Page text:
Another element is added in s.146: “whenever force or violence is used by an unlawful assembly or by any member thereof, in prosecution of the common object of such assembly, every member of such assembly is guilty of the offence of rioting.” In terms of penalty, a rioter can be imprisoned for 7 years and liable to caning. If they are armed with a deadly weapon, or with anything which, used as a weapon of offence, is likely to cause death, they are liable to a maximum imprisonment term of 10 years and liable to caning.

Weighing Hong Kong’s riot offence against that of Singapore, both offences are comparable, but it is easier to convict in Hong Kong. The wordings used in Singapore’s Penal Code, as opposed to that of Hong Kong’s Public Order Ordinance, for example, “intimidating”, “insulting” and “provocative”, are much more specific and illustrated the actions in detail. Compared to the “three-person riot” of Hong Kong, the five-person threshold must be reached in order to constitute riot in Singapore. In spite of the fact that persons without violent conduct could still be convicted for riot, Singaporean law requires a common purpose to be identified, which is not a mandatory requirement in Hong Kong. In the case where deadly weapons are not used, the maximum penalty of 10 years imprisonment in Hong Kong is far higher than 7 years imprisonment in Singapore.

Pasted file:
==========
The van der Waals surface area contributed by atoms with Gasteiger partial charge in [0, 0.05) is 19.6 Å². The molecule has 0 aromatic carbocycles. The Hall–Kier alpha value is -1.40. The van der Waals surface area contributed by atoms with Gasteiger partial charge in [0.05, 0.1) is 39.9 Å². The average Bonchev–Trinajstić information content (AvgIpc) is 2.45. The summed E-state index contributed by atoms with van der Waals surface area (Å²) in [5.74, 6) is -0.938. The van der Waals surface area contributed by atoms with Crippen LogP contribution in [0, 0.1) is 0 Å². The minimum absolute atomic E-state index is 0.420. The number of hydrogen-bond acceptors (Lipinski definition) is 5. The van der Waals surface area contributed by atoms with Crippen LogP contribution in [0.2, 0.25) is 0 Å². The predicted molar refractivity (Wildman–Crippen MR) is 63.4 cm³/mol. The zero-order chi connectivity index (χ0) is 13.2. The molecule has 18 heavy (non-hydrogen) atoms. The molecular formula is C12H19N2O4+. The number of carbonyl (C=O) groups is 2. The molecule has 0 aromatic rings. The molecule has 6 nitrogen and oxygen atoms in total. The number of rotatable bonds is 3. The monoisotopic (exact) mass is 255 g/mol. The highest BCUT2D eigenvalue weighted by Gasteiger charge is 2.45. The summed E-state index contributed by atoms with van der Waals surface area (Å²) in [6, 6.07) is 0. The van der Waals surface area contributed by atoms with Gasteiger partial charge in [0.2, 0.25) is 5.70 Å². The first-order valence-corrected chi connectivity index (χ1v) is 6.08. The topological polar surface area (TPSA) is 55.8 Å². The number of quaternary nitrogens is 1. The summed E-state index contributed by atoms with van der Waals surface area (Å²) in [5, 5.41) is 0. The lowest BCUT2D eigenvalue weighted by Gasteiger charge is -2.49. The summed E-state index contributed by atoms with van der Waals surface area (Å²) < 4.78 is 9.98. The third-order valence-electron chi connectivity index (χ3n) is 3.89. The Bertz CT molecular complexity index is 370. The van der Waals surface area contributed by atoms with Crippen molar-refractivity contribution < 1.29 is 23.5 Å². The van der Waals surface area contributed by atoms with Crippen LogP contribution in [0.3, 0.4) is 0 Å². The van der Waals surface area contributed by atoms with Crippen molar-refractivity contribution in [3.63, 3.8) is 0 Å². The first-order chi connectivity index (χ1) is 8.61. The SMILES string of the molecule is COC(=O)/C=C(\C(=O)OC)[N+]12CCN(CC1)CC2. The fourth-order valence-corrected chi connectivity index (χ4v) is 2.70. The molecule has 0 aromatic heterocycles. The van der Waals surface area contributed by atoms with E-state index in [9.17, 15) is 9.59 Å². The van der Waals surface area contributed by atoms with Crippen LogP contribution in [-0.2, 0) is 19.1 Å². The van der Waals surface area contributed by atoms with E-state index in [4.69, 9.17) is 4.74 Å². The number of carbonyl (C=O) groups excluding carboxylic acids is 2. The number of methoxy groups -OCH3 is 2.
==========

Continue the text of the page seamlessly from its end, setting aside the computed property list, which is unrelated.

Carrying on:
An illustration of common intention in unlawful assembly could be traced from the boys’ home case in 2016. 26 youth residents were charged for taking part in a 100-strong unlawful assembly, where the common intention was to commit vandalism offence as they damaged bed frames and fluorescent lamps in the premise.

The Little India riot in 2013 was the first violent demonstration in Singapore since the racial conflicts of 1969. The riot lasted for around 2 hours, and some 400 demonstrators tossed stones, glass bottles and rubbish bins to police officers and special operations personnel, and left 62 injured. 25 emergency vehicles were damaged, alongside 5 being arsoned. Subsequently, 40 people were arrested and 33 were charged with criminal offence. Later, the Singaporean government set up a commission of inquiry to review the policy on migrant workers.

Twenty-five demonstrators were charged for riot. Those convicted with riot were sentenced imprisonment for 15 weeks to 31 months. In her decision, Marie DCDJ said that a strong signal must be sent that defiant conduct should not be tolerated, giving “no illusions as to what consequences would flow should they knowingly choose to ignore the lawful orders of the police.” The Singaporean sentencing appears to be more lenient than that of Hong Kong, despite riot of a larger scale.